This is some great history for me! The first computer that I really used was an Apple IIc. I used that thing for about 8 years, until my dad finally shelled out the money for a 386 20Mhz with 8MB of RAM!!! Funny how a 386 used to be a huge step up in the world. I remember when I tried taking a game over to my friend's, who had an apple IIE. The game wouldn't run because he only had 64K of ram. What a pour soul. Don't you guys remember the great games on those machines? I won Might and Magic I and II on that old beast of a machine. How about the birth of Ultima? These were really awesome machines for the day. I think that they really were the birth of the PC age.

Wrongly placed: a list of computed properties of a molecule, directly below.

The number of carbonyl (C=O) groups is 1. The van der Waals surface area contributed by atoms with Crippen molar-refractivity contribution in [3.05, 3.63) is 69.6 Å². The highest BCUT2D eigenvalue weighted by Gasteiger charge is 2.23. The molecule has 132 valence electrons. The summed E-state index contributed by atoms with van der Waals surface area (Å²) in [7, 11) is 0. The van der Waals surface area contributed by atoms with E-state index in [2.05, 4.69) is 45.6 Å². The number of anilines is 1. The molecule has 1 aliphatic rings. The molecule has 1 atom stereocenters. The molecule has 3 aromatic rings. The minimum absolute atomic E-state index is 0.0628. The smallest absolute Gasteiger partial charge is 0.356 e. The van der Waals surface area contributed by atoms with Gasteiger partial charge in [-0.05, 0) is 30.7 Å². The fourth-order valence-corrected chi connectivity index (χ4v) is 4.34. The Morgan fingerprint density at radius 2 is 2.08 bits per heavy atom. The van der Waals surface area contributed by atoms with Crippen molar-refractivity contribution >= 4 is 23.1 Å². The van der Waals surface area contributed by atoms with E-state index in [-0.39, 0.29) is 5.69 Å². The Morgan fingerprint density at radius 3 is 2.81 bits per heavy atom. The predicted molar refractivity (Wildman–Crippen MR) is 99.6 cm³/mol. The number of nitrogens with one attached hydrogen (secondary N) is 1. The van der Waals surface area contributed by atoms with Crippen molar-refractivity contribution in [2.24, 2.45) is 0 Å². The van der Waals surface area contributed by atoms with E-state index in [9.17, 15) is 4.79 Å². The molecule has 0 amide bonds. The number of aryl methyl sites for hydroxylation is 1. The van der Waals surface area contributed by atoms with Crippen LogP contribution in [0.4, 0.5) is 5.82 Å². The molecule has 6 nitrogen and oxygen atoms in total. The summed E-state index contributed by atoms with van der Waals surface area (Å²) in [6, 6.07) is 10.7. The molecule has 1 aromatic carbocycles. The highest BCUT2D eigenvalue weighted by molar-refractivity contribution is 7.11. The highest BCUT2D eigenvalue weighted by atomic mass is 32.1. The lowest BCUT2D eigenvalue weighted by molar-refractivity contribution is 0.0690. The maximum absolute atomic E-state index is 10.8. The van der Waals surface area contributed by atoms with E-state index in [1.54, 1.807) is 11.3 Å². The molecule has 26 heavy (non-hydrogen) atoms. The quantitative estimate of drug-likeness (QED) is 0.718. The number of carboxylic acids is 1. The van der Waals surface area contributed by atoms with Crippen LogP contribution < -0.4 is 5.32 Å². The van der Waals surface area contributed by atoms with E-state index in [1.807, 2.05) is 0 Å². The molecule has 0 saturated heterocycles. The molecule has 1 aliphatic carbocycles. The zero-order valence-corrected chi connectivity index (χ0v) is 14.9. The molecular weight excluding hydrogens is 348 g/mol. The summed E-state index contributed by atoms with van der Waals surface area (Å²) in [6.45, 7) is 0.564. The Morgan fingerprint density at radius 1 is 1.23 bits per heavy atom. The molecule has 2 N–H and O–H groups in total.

Yeah, there was the commodores(god I hated those tapes); My dad ended up making a sprinkler system out of a commodore 64. I played my first moon lander game on a commodore. What ever happened to them anyway? I really wasn't very into business in the 80s.

I learned how to program basic on apple computers. Now I know how evil that GOTO statement really is. Apples were the first computers that were widely used in schools. In the schools I went to, we used Apple IIe's through 9th grade. I really can't count the number of games that I have played on an apple II. There were so many educational and entertainment games written for the apple II. I wish that I could list them all. Lode runner, snake, pirates, endless text based games, Might and Magic, ultima, EPYX Summer games, winter games, california games, and street games. Did EPYX get bought by somebody or did they just go out of business?